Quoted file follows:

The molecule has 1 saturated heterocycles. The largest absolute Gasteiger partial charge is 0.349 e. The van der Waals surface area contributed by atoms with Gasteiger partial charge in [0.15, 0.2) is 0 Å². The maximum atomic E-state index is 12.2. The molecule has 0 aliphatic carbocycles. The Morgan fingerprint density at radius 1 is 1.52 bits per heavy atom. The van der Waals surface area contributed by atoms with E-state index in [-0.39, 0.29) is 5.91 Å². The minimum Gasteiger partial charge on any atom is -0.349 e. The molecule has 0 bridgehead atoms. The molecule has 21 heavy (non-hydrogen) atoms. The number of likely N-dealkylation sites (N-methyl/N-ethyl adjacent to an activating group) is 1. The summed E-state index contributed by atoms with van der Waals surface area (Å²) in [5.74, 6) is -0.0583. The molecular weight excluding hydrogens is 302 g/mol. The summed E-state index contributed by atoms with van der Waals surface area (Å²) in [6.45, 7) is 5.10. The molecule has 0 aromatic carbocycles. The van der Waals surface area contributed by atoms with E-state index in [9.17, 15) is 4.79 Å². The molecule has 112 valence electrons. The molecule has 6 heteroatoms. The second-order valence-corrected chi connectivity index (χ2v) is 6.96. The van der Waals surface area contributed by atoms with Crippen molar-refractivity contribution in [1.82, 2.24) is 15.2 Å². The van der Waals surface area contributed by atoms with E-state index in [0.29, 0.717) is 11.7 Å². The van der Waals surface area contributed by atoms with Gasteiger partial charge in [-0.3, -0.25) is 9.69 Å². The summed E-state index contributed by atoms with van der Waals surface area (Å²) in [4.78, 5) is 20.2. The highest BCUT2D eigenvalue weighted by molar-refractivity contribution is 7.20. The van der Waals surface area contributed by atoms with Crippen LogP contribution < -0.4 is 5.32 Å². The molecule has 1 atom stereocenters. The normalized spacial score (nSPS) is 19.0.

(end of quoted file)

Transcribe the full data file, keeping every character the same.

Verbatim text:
The molecule has 1 saturated heterocycles. The largest absolute Gasteiger partial charge is 0.349 e. The van der Waals surface area contributed by atoms with Gasteiger partial charge in [0.15, 0.2) is 0 Å². The maximum atomic E-state index is 12.2. The molecule has 0 aliphatic carbocycles. The Morgan fingerprint density at radius 1 is 1.52 bits per heavy atom. The van der Waals surface area contributed by atoms with E-state index in [-0.39, 0.29) is 5.91 Å². The minimum Gasteiger partial charge on any atom is -0.349 e. The molecule has 0 bridgehead atoms. The molecule has 21 heavy (non-hydrogen) atoms. The number of likely N-dealkylation sites (N-methyl/N-ethyl adjacent to an activating group) is 1. The summed E-state index contributed by atoms with van der Waals surface area (Å²) in [5.74, 6) is -0.0583. The molecular weight excluding hydrogens is 302 g/mol. The summed E-state index contributed by atoms with van der Waals surface area (Å²) in [6.45, 7) is 5.10. The molecule has 0 aromatic carbocycles. The van der Waals surface area contributed by atoms with E-state index in [9.17, 15) is 4.79 Å². The molecule has 112 valence electrons. The molecule has 6 heteroatoms. The second-order valence-corrected chi connectivity index (χ2v) is 6.96. The van der Waals surface area contributed by atoms with Crippen molar-refractivity contribution in [1.82, 2.24) is 15.2 Å². The van der Waals surface area contributed by atoms with E-state index in [0.29, 0.717) is 11.7 Å². The van der Waals surface area contributed by atoms with Gasteiger partial charge in [-0.3, -0.25) is 9.69 Å². The summed E-state index contributed by atoms with van der Waals surface area (Å²) in [4.78, 5) is 20.2. The highest BCUT2D eigenvalue weighted by molar-refractivity contribution is 7.20. The van der Waals surface area contributed by atoms with Crippen LogP contribution < -0.4 is 5.32 Å². The molecule has 1 atom stereocenters. The normalized spacial score (nSPS) is 19.0.